My Test Car Not in Top Gear

Evening Chronicle (Newcastle, England), July 9, 2004 | Go to article overview

My Test Car Not in Top Gear


Byline: By Paul Malley

Nowhere is the power of the Press more apparent than in motoring. Car firms, eager for positive write-ups, spend millions on vehicle launches for journalists.

Of course, no matter how glamorous the event, if what we are being asked to drive is a pile of poop we'll say it.

But from the builders' point of view, it is worth doing everything possible to ensure the launch goes smoothly for fear of incurring the wrath of a journalist's pen. Just as importantly, makers take time and effort to ensure road-test vehicles are delivered in tip-top condition. Well, most do anyway. I was stunned to be handed a vehicle from Mazda that appeared to have been assembled by a cowboy builder.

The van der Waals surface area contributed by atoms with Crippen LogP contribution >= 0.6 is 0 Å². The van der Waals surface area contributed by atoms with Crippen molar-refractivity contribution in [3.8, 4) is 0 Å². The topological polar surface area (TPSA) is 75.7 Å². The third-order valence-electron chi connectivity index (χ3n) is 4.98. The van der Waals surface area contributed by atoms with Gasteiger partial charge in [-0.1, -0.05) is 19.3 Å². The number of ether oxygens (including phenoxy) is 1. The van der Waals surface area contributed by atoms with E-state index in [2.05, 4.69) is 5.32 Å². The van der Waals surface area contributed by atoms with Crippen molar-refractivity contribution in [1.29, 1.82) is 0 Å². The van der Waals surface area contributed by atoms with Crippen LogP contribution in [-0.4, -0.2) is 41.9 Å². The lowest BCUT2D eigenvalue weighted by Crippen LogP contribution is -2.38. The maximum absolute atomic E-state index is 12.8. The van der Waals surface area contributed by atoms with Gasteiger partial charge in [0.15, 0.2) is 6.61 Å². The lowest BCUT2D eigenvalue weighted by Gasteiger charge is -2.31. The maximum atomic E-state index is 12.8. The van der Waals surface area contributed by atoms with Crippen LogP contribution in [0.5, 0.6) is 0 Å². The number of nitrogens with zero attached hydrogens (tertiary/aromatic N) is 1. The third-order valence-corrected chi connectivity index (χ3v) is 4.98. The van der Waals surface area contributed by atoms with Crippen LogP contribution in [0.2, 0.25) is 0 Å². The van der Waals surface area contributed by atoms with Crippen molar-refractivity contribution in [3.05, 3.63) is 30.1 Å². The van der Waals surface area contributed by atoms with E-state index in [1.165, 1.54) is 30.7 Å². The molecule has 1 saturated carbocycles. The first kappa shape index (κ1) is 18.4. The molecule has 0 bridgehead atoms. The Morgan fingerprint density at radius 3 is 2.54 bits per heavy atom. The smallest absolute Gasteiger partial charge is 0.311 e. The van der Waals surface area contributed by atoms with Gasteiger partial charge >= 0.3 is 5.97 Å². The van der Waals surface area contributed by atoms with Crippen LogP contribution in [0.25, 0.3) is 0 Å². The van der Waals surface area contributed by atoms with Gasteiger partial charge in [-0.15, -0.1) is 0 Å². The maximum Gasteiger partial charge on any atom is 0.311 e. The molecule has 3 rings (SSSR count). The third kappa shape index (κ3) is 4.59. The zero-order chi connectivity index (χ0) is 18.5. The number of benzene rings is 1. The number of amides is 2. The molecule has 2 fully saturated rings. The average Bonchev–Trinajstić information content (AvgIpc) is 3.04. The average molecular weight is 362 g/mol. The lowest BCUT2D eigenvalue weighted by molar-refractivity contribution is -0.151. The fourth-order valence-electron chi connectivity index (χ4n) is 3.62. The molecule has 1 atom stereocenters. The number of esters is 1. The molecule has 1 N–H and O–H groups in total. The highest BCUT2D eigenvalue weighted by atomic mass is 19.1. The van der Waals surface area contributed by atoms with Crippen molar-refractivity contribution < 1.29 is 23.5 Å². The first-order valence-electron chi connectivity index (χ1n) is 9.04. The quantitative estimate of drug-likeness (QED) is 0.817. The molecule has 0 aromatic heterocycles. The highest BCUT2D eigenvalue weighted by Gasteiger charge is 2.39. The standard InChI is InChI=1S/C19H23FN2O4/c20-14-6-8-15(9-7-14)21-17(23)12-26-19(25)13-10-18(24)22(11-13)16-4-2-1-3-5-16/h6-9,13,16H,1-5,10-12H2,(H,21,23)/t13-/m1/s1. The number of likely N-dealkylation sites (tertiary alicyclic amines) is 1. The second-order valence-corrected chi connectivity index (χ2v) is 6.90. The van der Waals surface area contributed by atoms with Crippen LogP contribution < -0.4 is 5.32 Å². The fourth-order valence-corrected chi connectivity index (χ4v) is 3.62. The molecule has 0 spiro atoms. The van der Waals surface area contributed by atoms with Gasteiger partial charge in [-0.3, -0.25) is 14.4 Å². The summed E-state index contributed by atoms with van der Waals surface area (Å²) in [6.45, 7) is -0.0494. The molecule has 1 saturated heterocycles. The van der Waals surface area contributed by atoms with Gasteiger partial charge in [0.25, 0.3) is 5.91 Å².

The source of my astonishment was that the gearbox was completely exposed, revealing bare cables and all. It may well be simple to repair the problem by tucking the gear stick cover back into its base.

But the impression it left was that Mazda just don't give a stuff about build quality, so why even bother to test one let alone buy it?

Which is a shame, because the Mazda 2 isn't a bad little city runabout. Exterior looks are so-so and the interior is clean, simple and comfortable.

Materials are far from luxurious, but at least the cabin doesn't feel as if it's going to fall apart ( gearstick error aside.

It's a practical car in that it can be used as a solo runabout, or carry four adults in comfort. …

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